1. Many Thanksgiving foods are bad for your pets. The main foods to make sure your pets don’t eat are turkey and turkey bones. Turkey contains L-Tryptophan which is known to induce sleeping. Because of the size of your pets’ body this can lead to listlessness and lethargy. The real danger is in the turkey bones, which can cause intestinal obstructions, punctures, tears and internal bleeding. Turkey bones, like most other poultry bones, splinter and have jagged edges. For more information, read Foods You Should Never Feed Your Dog.
Halloween isn’t a very pet friendly holiday. I had a dog who was scared to death of Halloween masks. Even though she knew it was me underneath the mask, she would become aggressive and vocal. My cat Milo also had one of his nine lives scared out of him by a rather large rubber rat one Halloween, and it took him a long time to recover from his fright. He checked under the covers every night for almost a month before he’d even think about crawling in bed with me.
We don’t always stop to realize how certain holidays are seen by our pets, and Halloween is one that does give some pets a fright. Because of that large rubber rat and an audio tape of Halloween noises, Milo freaked out when the rat accidentally fell off the table. Unknown to us at the time, the evil laughs, creaking doors and screams on the tape had put him on edge. The falling rat sent Milo racing to take refuge in the bathroom. When I found him, his eyes were huge, his heart was racing and he was quivering from his frightful encounter.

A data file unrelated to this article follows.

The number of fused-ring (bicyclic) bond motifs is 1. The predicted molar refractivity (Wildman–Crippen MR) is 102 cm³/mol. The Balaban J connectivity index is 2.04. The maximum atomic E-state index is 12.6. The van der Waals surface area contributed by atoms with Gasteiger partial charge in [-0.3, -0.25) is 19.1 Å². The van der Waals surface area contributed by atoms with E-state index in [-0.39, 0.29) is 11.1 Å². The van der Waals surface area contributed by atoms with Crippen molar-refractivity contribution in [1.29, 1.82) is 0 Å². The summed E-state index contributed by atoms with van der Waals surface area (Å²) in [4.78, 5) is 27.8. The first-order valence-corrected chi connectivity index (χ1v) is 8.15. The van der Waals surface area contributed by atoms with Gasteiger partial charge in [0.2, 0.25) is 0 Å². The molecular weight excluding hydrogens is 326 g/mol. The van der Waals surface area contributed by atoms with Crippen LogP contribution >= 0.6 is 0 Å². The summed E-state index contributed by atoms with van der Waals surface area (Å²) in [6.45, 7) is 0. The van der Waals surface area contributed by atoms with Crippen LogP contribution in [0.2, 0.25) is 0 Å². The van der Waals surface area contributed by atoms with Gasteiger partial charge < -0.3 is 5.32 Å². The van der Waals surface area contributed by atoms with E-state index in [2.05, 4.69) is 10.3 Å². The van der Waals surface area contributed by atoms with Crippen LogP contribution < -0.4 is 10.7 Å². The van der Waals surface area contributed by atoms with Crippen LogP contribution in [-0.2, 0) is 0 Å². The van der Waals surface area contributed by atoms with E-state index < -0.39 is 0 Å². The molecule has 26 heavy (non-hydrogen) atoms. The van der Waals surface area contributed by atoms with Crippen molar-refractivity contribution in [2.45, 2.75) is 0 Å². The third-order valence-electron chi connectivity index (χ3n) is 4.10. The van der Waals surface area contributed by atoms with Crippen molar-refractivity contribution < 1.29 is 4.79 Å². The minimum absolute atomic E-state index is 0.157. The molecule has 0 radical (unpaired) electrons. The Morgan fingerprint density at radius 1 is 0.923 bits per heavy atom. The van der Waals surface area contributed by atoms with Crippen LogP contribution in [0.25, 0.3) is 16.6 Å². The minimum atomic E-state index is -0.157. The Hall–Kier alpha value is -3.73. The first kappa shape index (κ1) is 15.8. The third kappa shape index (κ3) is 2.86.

The personal opinions and/or use of trade, firm, corporation or brand names, in this blog is for the information and convenience of the reader. Such use does not constitute an official endorsement or approval by CANIDAE® Natural Pet Food Company of any product or service to the exclusion of others that may be suitable. All opinions in this blog are those of the individual authors and not necessarily of CANIDAE® Natural Pet Food Company.